There are few places that bring home the awesome power of Mother Nature quite like the breathtaking Niagara Falls. To give you some idea of the sheer power involved here, take into account that, every minute, 189,600 tons (tons!) of water flows over the Falls. That’s 750,000 gallons per second—which is why it has been a major energy source for both America and Canada for over half a century. In fact, Niagara Falls produces more electricity in New York State than any other source. Best of all, it’s clean hydroelectricity and kind to the environment.
The 400-acre Niagara Falls site is the United States’ oldest state park and has viewing platforms in both Canada and the U.S.A. And while 140 acres of the Park are under water, the other 260 benefited from the landscape design of Frederick Law Olmsted—otherwise known as the visionary who designed Manhattan’s also-world-famous Central Park. The Niagara State Park was planned with the idea of immersing visitors in nature as much as possible and therefore has a multitude of footpaths and trails—one of which grants access to the Niagara Gorge.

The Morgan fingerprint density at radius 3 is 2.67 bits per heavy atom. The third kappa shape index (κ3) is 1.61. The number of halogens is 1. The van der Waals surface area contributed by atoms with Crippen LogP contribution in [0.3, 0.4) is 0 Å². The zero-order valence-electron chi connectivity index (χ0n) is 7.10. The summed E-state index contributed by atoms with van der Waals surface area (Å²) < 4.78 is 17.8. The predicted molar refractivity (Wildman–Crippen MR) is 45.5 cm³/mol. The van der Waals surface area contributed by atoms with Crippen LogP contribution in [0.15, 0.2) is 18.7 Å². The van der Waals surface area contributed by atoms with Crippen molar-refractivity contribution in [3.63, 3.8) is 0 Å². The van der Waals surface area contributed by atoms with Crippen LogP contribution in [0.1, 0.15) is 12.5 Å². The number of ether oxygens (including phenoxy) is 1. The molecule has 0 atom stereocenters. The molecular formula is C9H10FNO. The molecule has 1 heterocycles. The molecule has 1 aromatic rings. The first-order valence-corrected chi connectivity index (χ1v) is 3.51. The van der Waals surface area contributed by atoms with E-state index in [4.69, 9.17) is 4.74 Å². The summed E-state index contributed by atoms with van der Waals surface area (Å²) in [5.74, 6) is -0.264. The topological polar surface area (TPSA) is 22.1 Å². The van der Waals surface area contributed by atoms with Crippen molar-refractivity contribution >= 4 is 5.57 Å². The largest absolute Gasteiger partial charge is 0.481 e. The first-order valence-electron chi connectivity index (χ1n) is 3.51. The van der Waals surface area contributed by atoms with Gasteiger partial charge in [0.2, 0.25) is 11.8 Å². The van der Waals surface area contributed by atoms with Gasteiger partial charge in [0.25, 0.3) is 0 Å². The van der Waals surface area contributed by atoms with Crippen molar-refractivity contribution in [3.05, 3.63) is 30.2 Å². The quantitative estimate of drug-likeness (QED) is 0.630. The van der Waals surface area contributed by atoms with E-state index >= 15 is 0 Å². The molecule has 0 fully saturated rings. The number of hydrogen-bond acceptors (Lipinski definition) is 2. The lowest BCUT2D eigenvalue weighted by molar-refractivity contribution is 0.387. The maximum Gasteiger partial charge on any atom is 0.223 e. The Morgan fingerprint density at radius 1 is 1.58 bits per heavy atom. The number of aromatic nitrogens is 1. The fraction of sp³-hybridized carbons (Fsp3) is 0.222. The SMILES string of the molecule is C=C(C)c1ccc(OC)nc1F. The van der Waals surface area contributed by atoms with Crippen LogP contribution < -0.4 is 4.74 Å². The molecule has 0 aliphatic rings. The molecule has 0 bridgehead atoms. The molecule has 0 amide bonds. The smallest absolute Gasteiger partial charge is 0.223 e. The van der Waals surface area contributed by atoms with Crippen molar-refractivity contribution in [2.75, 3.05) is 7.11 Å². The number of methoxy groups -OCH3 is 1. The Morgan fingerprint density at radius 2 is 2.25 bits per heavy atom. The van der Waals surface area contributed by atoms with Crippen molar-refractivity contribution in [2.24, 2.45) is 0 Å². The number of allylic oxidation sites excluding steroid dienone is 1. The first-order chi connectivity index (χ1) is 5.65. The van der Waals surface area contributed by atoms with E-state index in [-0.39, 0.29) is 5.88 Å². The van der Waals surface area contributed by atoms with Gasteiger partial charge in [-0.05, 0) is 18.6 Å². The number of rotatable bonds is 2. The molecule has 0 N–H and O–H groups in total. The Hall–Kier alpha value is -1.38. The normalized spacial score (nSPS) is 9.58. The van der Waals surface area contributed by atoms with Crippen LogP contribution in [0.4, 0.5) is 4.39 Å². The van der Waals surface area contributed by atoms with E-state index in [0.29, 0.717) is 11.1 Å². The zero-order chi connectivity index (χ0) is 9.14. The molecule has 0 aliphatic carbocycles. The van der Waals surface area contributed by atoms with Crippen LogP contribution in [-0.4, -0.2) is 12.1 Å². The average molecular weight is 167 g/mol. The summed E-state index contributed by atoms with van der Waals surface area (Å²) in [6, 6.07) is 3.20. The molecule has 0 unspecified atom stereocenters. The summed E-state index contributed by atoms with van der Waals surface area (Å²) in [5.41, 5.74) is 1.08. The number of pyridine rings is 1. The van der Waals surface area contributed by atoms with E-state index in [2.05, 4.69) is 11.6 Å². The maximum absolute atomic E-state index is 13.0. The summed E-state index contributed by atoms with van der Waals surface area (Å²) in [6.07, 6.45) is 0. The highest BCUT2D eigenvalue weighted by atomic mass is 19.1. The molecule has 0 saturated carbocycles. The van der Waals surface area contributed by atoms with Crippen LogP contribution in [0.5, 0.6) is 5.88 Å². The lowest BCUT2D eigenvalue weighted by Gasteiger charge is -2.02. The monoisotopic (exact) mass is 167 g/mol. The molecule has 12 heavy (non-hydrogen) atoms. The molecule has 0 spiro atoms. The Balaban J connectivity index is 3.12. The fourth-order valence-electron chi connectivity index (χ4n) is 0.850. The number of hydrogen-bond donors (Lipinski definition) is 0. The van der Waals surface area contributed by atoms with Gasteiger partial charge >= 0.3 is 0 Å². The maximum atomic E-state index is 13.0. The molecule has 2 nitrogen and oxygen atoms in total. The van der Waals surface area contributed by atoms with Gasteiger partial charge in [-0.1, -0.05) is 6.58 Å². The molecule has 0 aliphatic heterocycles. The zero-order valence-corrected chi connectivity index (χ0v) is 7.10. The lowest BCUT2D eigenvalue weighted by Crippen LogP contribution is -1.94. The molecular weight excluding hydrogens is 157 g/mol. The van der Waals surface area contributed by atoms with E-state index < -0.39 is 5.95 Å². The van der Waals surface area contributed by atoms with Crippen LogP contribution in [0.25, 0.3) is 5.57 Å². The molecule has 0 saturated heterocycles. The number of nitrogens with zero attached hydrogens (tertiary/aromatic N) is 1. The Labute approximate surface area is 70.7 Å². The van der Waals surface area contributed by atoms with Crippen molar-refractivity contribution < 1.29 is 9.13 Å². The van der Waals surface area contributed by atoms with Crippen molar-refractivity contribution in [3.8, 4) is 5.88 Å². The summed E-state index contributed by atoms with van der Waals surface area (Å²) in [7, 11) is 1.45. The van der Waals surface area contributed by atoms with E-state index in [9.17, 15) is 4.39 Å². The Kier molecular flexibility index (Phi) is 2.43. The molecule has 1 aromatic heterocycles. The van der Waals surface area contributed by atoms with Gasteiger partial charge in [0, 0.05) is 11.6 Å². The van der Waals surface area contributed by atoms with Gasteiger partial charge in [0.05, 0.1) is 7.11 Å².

The three waterfalls that make up Niagara Falls have been popular destinations for marriage proposals and weddings for a century, as well as an incredibly inviting place to spend a honeymoon. This is probably why two of these magnificent feats of nature are named Bridal Veil Falls and Horseshoe Falls. Sadly, the beloved Honeymoon Bridge collapsed in 1938 because of ice build-up—but no amount of ice could freeze the free-flowing romance that takes place at this stunning destination. After your Niagara Falls visit, you can continue your travels on to Toronto, for a weekend in the big city. It’s just over the bridge, bring your passports!
The Niagara River Corridor is a place where both wildlife and plant life truly thrive. With 14 species of rare plants surviving here, as well as 600 flora species and 140 of 170 of New York’s native trees, Niagara is a place that belongs more to nature than to man. A fact emphasized by the populations of animals surviving here—including thousands of species of waterfowl and some protected birds and fish, including the American Bald Eagle and New York’s endangered Lake Sturgeon.